I hated every day of high school.

I hated every day of high school
It’s funny, I guess you did too. -Patty Griffin

When we were at the Patty Griffin concert last year, she played “Tony,” and after the above line, there were so many cheers that I was taken aback (although, looking at the crowd, it’s not such a stretch to think that they’d feel that way). And when I saw 13 Going on 30, it wasn’t a huge surprise to me that, of all the people watching it, I was the least popular of any of us in high school. I feel like the cool thing is to say, “Yeah, man, I did hate every day of high school. My life was so full of angst and pain. No one understood me, man.” And as much as I (still) want to sit at that cool table, it’s just not true. I wasn’t popular in high school, but I wasn’t that miserable person who got crapped on all the time, either. I remember those guys every time I hear “Tony,” but my high school years weren’t that hard. I just didn’t have a place, or friends that I hung out with outside of school. There were things I enjoyed, like the Nerd Club and Quiz Bowl. It definitely wasn’t the best time of my life, and I was lonely a lot, but it would be a lie to say that I hated every single day. I had people to eat lunch with, and if I didn’t spend my Friday and Saturday nights cruising the town like everyone else did, well, it honestly doesn’t matter anymore.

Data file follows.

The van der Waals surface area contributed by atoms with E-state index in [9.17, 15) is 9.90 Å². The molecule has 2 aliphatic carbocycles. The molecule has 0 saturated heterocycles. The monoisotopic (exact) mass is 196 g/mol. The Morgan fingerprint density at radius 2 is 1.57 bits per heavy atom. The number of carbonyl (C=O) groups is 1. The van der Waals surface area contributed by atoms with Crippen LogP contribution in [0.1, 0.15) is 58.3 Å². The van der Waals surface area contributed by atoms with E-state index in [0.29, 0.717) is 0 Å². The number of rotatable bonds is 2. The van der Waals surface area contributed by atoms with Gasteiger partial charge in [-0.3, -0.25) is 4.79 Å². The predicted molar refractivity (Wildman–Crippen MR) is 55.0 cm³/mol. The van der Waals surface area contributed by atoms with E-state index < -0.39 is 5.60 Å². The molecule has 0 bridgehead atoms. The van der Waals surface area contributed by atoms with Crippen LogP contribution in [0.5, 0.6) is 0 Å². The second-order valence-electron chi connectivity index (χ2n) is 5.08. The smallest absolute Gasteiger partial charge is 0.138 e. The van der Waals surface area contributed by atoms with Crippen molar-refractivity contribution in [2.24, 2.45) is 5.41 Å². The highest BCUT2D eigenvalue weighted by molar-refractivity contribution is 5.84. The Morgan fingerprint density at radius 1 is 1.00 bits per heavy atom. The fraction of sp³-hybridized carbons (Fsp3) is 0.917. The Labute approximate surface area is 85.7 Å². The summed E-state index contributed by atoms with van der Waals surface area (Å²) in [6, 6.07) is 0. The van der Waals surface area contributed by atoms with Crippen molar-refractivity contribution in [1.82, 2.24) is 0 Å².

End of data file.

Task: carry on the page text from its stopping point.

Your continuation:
I’ve been thinking about high school recently for two reasons. The first is that a local high school recently burned down. Thankfully, no one was hurt, but the school was completely destroyed and the kids had to be divided up for this school year. The kids seemed to bond together, saying things like, “We just want to be together,” and, “The school is my home away from home,” and, “We’re like one big family.” Some people seemed to find this inspiring. I, on the other hand, could not stop rolling my eyes. “You all hate each other,” I said when I would see that in the paper or on television. “Admit it.” And while it’s probably true that all the kids did probably hate each other, I wondered at the time why my response has been one of skepticism and scorn. Why does it matter if the kids want to remember everything with rose-colored glasses?